Another important Parkersburg industry was American Viscose, which Manufacturers Recorddescribed in 1930 as one of the biggest rayon plants in the United States. Between 1927 and the mid-1940s, the company was the city's largest employer. It ceased operations in 1975.
After World War II, the area's industrial base continued to expand. In 1945 E. I. du Pont de Nemours & Company purchased a portion of the huge tract of Ohio River land that George Washington had once owned south of the city. Three years later, the company began manufacturing nylon. At one time, the plant was the world's only producer of Teflon. General Electric joined the list of area manufacturers and continues to produce plastics at its large plant north of the city.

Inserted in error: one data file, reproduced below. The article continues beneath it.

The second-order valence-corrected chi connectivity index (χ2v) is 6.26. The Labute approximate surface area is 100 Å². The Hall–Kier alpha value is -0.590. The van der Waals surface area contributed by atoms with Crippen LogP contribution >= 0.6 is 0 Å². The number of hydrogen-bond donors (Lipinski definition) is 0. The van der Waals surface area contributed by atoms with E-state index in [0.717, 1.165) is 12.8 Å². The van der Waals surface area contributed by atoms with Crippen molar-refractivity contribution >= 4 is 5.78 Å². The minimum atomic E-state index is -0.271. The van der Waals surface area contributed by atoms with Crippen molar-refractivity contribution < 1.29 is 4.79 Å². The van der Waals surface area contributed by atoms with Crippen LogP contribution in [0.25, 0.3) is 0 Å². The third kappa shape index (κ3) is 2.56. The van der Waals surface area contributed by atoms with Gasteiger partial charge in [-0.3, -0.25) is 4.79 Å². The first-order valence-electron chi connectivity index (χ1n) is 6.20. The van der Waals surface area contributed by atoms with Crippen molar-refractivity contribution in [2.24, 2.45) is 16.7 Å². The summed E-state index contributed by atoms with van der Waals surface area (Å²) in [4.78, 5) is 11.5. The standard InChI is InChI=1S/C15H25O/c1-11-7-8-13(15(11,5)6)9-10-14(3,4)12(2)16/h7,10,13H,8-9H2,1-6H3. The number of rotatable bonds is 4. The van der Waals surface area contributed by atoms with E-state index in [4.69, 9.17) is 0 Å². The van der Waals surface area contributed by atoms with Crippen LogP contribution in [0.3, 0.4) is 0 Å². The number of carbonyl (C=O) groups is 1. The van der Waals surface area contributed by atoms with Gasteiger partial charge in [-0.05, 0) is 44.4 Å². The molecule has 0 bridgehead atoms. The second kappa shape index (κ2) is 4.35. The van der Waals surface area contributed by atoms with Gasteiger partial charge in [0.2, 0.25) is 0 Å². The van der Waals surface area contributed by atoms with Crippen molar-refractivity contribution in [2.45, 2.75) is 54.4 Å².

Parkersburg's population peaked in 1960 with a figure of 44,797. During the late 1960s and 1970s, downtown began to decline, as shopping malls proliferated on the city's outskirts. Along with municipalities throughout the country, the city attempted to bring people back downtown through misguided, federally sponsored programs under the rubric of urban renewal. Parkersburg's, as drastic as any in West Virginia, wreaked havoc. Rows of commercial buildings, many with Vitrolite shopfronts, came down, as did City Hall and the Wood County Jail. Even the monumental Wood County Courthouse ( WD1) was threatened, but wiser heads prevailed in time to save it from the wrecking ball. In subsequent decades, new construction has healed some of the scars, but the truly urban context that once prevailed has yet to be restored. Fortunately, the impressive residential neighborhoods that border downtown were left unscathed. In 2000, with a population of 33,000, Parkersburg was the state's third most populous city.